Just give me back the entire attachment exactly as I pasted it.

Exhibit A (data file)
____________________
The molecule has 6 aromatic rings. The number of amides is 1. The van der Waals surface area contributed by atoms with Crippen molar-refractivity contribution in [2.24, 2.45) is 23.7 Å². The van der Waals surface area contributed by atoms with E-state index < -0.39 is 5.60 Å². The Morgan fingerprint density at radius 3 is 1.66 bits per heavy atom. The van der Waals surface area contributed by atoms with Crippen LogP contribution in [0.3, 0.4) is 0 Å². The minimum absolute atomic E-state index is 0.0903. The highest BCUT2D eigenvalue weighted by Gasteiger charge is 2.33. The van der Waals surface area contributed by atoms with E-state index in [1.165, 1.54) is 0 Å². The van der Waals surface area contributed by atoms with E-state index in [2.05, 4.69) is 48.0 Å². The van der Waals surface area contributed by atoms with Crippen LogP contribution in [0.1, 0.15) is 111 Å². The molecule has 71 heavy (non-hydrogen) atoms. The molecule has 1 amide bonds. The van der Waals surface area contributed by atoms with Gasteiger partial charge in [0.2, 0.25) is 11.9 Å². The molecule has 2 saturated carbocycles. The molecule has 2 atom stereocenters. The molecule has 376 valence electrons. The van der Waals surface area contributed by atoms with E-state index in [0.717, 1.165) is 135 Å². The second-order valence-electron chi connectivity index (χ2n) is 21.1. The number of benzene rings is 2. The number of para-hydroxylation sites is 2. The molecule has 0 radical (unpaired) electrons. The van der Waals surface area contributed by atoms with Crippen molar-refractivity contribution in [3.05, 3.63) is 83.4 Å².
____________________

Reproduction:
The molecule has 6 aromatic rings. The number of amides is 1. The van der Waals surface area contributed by atoms with Crippen molar-refractivity contribution in [2.24, 2.45) is 23.7 Å². The van der Waals surface area contributed by atoms with E-state index < -0.39 is 5.60 Å². The Morgan fingerprint density at radius 3 is 1.66 bits per heavy atom. The van der Waals surface area contributed by atoms with Crippen LogP contribution in [0.3, 0.4) is 0 Å². The minimum absolute atomic E-state index is 0.0903. The highest BCUT2D eigenvalue weighted by Gasteiger charge is 2.33. The van der Waals surface area contributed by atoms with E-state index in [1.165, 1.54) is 0 Å². The van der Waals surface area contributed by atoms with E-state index in [2.05, 4.69) is 48.0 Å². The van der Waals surface area contributed by atoms with Crippen LogP contribution in [0.1, 0.15) is 111 Å². The molecule has 71 heavy (non-hydrogen) atoms. The molecule has 1 amide bonds. The van der Waals surface area contributed by atoms with Gasteiger partial charge in [0.2, 0.25) is 11.9 Å². The molecule has 2 saturated carbocycles. The molecule has 2 atom stereocenters. The molecule has 376 valence electrons. The van der Waals surface area contributed by atoms with E-state index in [0.717, 1.165) is 135 Å². The second-order valence-electron chi connectivity index (χ2n) is 21.1. The number of benzene rings is 2. The number of para-hydroxylation sites is 2. The molecule has 0 radical (unpaired) electrons. The van der Waals surface area contributed by atoms with Crippen molar-refractivity contribution in [3.05, 3.63) is 83.4 Å².